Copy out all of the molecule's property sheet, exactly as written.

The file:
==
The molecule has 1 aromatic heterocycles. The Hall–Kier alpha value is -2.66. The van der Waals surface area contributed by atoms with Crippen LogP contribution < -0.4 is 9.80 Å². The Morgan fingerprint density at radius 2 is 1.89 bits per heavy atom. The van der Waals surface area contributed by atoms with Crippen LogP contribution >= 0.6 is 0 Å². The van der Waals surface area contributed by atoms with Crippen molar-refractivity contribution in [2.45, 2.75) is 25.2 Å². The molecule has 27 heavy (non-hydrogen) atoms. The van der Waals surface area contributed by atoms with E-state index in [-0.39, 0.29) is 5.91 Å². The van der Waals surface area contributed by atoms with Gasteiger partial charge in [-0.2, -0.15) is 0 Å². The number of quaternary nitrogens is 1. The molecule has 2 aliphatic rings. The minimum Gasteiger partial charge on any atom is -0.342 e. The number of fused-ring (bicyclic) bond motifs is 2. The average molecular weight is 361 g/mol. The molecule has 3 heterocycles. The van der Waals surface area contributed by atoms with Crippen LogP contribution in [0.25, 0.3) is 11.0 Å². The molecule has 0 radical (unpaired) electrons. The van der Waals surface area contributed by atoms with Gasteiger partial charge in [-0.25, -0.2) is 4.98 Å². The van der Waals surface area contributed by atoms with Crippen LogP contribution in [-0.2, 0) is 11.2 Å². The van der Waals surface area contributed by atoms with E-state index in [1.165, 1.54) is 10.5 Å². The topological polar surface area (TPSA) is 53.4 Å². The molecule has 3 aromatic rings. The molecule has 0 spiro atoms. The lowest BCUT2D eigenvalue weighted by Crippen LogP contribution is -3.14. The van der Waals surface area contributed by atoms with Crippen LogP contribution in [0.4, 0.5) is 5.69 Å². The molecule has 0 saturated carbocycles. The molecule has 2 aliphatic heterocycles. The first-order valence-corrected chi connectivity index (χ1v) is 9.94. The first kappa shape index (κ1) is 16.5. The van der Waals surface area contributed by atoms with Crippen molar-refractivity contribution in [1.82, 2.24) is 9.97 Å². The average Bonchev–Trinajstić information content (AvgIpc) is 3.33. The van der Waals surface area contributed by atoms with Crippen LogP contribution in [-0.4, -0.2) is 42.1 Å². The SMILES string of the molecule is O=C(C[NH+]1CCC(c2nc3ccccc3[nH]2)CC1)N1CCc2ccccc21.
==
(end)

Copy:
The molecule has 1 aromatic heterocycles. The Hall–Kier alpha value is -2.66. The van der Waals surface area contributed by atoms with Crippen LogP contribution < -0.4 is 9.80 Å². The Morgan fingerprint density at radius 2 is 1.89 bits per heavy atom. The van der Waals surface area contributed by atoms with Crippen LogP contribution >= 0.6 is 0 Å². The van der Waals surface area contributed by atoms with Crippen molar-refractivity contribution in [2.45, 2.75) is 25.2 Å². The molecule has 27 heavy (non-hydrogen) atoms. The van der Waals surface area contributed by atoms with E-state index in [-0.39, 0.29) is 5.91 Å². The van der Waals surface area contributed by atoms with Gasteiger partial charge in [-0.2, -0.15) is 0 Å². The number of quaternary nitrogens is 1. The molecule has 2 aliphatic rings. The minimum Gasteiger partial charge on any atom is -0.342 e. The number of fused-ring (bicyclic) bond motifs is 2. The average molecular weight is 361 g/mol. The molecule has 3 heterocycles. The van der Waals surface area contributed by atoms with Crippen LogP contribution in [0.25, 0.3) is 11.0 Å². The molecule has 0 radical (unpaired) electrons. The van der Waals surface area contributed by atoms with Gasteiger partial charge in [-0.25, -0.2) is 4.98 Å². The van der Waals surface area contributed by atoms with Crippen LogP contribution in [-0.2, 0) is 11.2 Å². The van der Waals surface area contributed by atoms with E-state index in [1.165, 1.54) is 10.5 Å². The topological polar surface area (TPSA) is 53.4 Å². The molecule has 3 aromatic rings. The molecule has 0 spiro atoms. The lowest BCUT2D eigenvalue weighted by Crippen LogP contribution is -3.14. The van der Waals surface area contributed by atoms with Crippen LogP contribution in [0.4, 0.5) is 5.69 Å². The molecule has 0 saturated carbocycles. The molecule has 2 aliphatic heterocycles. The first-order valence-corrected chi connectivity index (χ1v) is 9.94. The first kappa shape index (κ1) is 16.5. The van der Waals surface area contributed by atoms with Crippen molar-refractivity contribution in [1.82, 2.24) is 9.97 Å². The average Bonchev–Trinajstić information content (AvgIpc) is 3.33. The van der Waals surface area contributed by atoms with Crippen LogP contribution in [-0.4, -0.2) is 42.1 Å². The SMILES string of the molecule is O=C(C[NH+]1CCC(c2nc3ccccc3[nH]2)CC1)N1CCc2ccccc21.